So why have I felt so uneasy? I think a big part of my angst has been that with the rise of the Digital Age over the past decade, the TV industry has seemed more and more like a naked emperor parading around brazenly in front of its ad industry subjects. Everyone knew that digital had changed everything, but we all just kept inhabiting our consensus reality and kept nodding our assent when new numbers came out that said that things were the same as—if not better than—ever. And yet if I looked around I couldn’t help but see more people watching “TV” on mobile devices, “programming” their own entertainment via YouTube, timeshifting their favorite shows with their DVRs and turning to Video on Demand (VoD) services first for their entertainment needs.

These changes made a lot of sense to me. After all, the amount of TV advertising we had to endure on average had increased to a full hour per day as both broadcast and cable networks continued to jam increasing amounts of advertising down our throats. Consumers have responded by timeshifting their viewing in increasing numbers in order to skip commercials and turned to OTT (“Over the Top”) video services (e.g. Netflix) because of the convenience of being able to watch TV when and where they wanted to.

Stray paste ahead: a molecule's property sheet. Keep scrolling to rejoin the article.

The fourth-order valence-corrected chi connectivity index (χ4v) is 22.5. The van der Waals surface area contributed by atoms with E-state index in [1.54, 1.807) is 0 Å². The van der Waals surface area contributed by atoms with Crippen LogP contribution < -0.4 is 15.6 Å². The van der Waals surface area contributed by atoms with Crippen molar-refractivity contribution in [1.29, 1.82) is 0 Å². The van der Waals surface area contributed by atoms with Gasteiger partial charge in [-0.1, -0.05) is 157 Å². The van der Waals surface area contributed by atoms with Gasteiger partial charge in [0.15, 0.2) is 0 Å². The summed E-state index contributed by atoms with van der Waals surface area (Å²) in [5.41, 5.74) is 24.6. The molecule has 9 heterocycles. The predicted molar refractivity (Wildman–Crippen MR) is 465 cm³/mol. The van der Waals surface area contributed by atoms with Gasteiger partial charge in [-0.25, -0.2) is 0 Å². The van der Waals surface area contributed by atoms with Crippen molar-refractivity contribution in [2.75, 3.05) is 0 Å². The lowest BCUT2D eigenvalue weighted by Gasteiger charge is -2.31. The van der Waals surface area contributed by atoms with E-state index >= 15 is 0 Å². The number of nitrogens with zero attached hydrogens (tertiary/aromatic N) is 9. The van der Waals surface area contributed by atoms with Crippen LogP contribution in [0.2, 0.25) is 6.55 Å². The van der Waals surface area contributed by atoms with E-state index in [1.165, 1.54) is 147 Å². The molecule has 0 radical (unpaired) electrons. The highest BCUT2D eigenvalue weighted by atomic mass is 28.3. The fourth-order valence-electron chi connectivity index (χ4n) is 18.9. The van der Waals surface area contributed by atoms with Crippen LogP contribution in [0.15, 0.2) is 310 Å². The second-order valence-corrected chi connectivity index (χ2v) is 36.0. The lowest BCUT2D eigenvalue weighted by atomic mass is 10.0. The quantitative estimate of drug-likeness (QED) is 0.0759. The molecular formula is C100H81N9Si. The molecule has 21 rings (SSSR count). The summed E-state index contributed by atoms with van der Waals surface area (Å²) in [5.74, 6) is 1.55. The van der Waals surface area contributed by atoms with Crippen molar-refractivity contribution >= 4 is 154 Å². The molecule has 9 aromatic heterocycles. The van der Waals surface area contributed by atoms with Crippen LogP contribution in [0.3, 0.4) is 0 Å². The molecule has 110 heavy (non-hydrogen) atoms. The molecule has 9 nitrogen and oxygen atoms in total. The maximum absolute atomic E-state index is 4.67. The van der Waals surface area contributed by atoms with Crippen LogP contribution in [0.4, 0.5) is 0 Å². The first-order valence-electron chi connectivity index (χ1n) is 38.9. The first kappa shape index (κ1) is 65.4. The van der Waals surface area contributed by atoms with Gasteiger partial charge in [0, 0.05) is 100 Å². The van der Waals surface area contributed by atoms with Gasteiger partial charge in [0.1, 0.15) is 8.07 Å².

Consumers just aren’t paying attention to anything for any length of time anymore and they certainly aren’t paying attention to your ads.

Most damning, however, were the numbers coming out from Nielsen indicating that a majority of viewers (some studies say as high as 4 out of every 5) who were watching TV were doing so with another device—laptop, tablet, or smartphone—in their hands and were using them to zone out when commercials (or boring stuff) came on. If you’re an advertiser who relies on TV, this should terrify you. Consumers just aren’t paying attention to anything for any length of time anymore and they certainly aren’t paying attention to your ads.

Attention, it turns out, has become our most precious resource…and it’s a lot more precious than you might think.